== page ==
by Emiel Vanhée
Influencers. They are everywhere you look on social media. Huge retinues of loyal followers track their every move. They use these platforms to recommend certain products and services and inspire others to buy them, consciously or unconsciously. Every profession has its own obligations, tax-related and otherwise, and being an influencer is no exception. Following several recent parliamentary questions and an explanatory memorandum by the tax authorities, we will delve deeper into these tax obligations.
Income earned as an influencer may qualify as either professional income or miscellaneous income.
To be considered miscellaneous income, income must be the result of occasional activity, without a business entity having been established for this purpose. Such earnings must be reported on your personal income tax return and are subject to a 33% flat rate. Costs incurred may be deducted.
Besides miscellaneous income, compensation can also be taxed as professional income. This means that, after deducting any costs, the earnings will be subject to progressive rates.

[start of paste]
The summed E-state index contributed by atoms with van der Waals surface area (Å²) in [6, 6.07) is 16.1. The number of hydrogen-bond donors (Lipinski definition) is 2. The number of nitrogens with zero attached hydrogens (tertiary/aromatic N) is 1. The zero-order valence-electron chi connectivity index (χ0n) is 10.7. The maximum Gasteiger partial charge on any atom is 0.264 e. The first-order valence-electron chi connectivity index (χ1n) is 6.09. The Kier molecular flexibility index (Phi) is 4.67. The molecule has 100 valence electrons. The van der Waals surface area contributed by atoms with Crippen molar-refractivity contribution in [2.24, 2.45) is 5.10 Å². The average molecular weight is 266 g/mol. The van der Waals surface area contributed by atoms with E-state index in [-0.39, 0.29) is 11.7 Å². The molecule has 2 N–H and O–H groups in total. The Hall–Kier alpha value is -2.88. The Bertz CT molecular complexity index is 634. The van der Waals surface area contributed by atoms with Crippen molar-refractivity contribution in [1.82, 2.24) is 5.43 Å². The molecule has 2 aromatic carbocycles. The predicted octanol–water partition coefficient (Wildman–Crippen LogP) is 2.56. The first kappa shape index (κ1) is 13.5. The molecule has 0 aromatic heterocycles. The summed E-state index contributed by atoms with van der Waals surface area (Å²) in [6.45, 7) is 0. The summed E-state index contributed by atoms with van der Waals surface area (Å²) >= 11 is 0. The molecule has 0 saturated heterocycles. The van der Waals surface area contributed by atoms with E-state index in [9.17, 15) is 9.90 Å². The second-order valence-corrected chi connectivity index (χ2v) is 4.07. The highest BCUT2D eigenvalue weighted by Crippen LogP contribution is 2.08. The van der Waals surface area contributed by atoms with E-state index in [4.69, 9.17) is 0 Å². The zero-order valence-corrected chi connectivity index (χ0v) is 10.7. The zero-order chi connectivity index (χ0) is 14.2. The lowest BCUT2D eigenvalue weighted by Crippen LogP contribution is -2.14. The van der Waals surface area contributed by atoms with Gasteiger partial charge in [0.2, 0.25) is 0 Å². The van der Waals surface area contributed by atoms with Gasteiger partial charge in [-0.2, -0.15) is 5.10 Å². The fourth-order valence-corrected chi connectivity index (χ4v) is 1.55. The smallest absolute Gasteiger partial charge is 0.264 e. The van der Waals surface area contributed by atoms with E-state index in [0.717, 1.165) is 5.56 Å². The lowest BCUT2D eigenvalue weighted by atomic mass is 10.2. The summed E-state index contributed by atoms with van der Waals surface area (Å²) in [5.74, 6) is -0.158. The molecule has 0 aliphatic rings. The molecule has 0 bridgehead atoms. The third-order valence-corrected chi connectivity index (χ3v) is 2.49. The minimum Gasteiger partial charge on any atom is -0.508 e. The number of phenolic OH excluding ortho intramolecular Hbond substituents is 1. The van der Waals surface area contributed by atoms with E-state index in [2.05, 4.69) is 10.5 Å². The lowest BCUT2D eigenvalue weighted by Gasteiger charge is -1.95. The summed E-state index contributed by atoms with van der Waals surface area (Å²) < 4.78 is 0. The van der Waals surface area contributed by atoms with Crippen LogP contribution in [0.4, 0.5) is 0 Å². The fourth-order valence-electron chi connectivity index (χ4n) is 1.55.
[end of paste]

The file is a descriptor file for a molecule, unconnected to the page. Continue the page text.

The authorities determine which type of taxation is applicable based on the actual circumstances. Is an influencer using a middleman or agency to find clients, for example? In that case, the influencer is approaching their activities in such a way that these earnings count as professional income.
Influencers who receive free products or services in return for promotional activities, should be aware that such ‘rewards’ are also taxable income. The minister considers this type of compensation a taxable benefit in kind. The taxable amount is equal to the goods or services’ normal purchase price. You must report this amount as miscellaneous or professional income on your personal income tax return.
An influencer who provides services, regularly (daily, weekly or monthly) and independently, in the pursuit of an economic activity, must pay VAT. In that case, the influencer must also register for VAT. This creates a number of obligations.
For instance, they must issue invoices inclusive of VAT and subsequently pay this VAT to the State. This also means they can deduct the VAT on purchase invoices.
An influencer can also apply for an exemption. This will only be possible if their (annual) turnover is less than EUR 25,000 (exclusive of VAT). If they choose this option, they must still register for VAT, but many other VAT obligations no longer apply. They are not obliged to include VAT in their invoices or submit periodic VAT returns, for example.
Do you require further information about VAT or about income received by an influencer? Please don’t hesitate to contact one of our experts
In our opinions, we rely on current legislation, interpretations and legal doctrine. This does not prevent the administration from disputing them or from changing existing interpretations.
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